How To Make Sure The Cheese Is Adequately Melted In Your Juicy Lucy Burger

If there's one thing better than a burger, it's a cheeseburger. The combination of rich, savory, well-seasoned beef and oozy melted dairy makes for an unbeatable combination. But to really embrace the combo, it's worth not simply putting the cheese on top of the burger, but inside it — a twist unique to the Juicy Lucy burger.

Two Minneapolis bars — 5-8 Club, and Matt's Bar (which spells it Jucy Lucy) – claim to be the original home of the delicious invention, and its popularity has rightly spread far and wide. If you're looking to make your own, the success of the burger depends on that signature molten, oozing center surrounded by tender, succulent meat. Nobody wants to bite into a lump of cold unmelted cheese, but neither do you want it to become oily, separated, and greasy. And even if the cheese is perfectly melted, you need it to stay within the patties rather than leaking out as it cooks.

To get the best results, timing, temperature, and technique are key. You need to cook the burger lower and slower than you normally would, so the cheese can fully melt without burning the beef. It's also important to use a cheese that melts well, such as a thin slice of classic American. But with a few simple steps, it's possible to create the perfect homemade Juicy Lucy cheeseburger that combines the optimal taste and texture with every gloriously gooey bite.

Use a medium heat and rest the meat

To get a good sear on any burger, as well as making sure the meat cooks evenly, the right temperature is essential. With a Juicy Lucy, that's even more important since there's also the cheesy component to factor in. While medium-high would often be the go-to, you'll actually want to go slightly lower for this stuffed patty.

If you're cooking your Juicy Lucy in a skillet on the stovetop, go for medium heat, which allows the center to melt as the exterior browns without burning. It will take about four minutes for each side. If you're grilling the burgers, you can use medium-high heat to get a good sear. Keeping the lid closed will help them to cook more quickly; they should take around four or five minutes on each side.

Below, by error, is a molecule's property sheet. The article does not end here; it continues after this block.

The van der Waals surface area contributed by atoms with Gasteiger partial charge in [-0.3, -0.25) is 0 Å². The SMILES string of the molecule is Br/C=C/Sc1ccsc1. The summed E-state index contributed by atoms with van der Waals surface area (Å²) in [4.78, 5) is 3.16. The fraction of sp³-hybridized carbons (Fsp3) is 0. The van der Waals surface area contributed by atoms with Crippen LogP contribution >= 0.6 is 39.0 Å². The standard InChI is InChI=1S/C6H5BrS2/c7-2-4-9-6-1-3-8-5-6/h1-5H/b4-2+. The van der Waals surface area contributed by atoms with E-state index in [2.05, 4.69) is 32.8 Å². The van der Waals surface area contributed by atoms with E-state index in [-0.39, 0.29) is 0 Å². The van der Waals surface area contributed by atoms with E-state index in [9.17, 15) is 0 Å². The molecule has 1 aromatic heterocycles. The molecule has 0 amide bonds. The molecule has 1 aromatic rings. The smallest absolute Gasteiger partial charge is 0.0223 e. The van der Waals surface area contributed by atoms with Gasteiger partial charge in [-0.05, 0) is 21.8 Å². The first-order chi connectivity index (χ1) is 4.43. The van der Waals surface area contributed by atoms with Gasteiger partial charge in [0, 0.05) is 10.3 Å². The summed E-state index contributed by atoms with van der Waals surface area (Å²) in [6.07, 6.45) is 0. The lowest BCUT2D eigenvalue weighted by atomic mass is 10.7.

While you might usually flip burgers repeatedly, it's best to do so only once (halfway through) with a Juicy Lucy. This means there's less risk of the burger splitting and losing the cheese. Once cooked, you'll want to rest the burger for a few minutes before serving. This will allow the cheese to continue melting, as well as make the meat more juicy and tender. It will also mean there's less chance of burning your mouth from the lava-like cheesy center.

The best cheese to use for a Juicy Lucy burger

While you might think a fancy artisan cheese makes sense for a burger where the dairy is the star, it's worth sticking with good old American cheese. Its low melting point means it becomes nicely gooey, but doesn't split or go greasy, so you'll get that perfectly oozy center. Plus it adds that classic, nostalgic burger taste, too.

Since a regular slice will be too big to fit within the patties and be fully encased, cut a slice to make smaller squares, and then stack them on top of each other, like a tower. Alternatively, place a few regular slices on top of each other, then cut the stack to produce the same result. Either put each stack in the center of the bottom patty as it is or overlap the squares for a more evenly spread-out distribution.

If you want to upgrade the cheese, you need a good melter, so choose a younger cheese — one that's higher in moisture as well as fat for the best meltability. Try any type of mozzarella, which has a low melting point of around 130 degrees Fahrenheit — or go for cheddar or fontina for more flavor. For extra punch, add some blue cheese, which also tastes great with beef — it's the funky cheese Bobby Flay tops his steaks with. Another Minnesota joint, the Blue Door Pub, uses this cheese for its take on the dish, named the Blucy.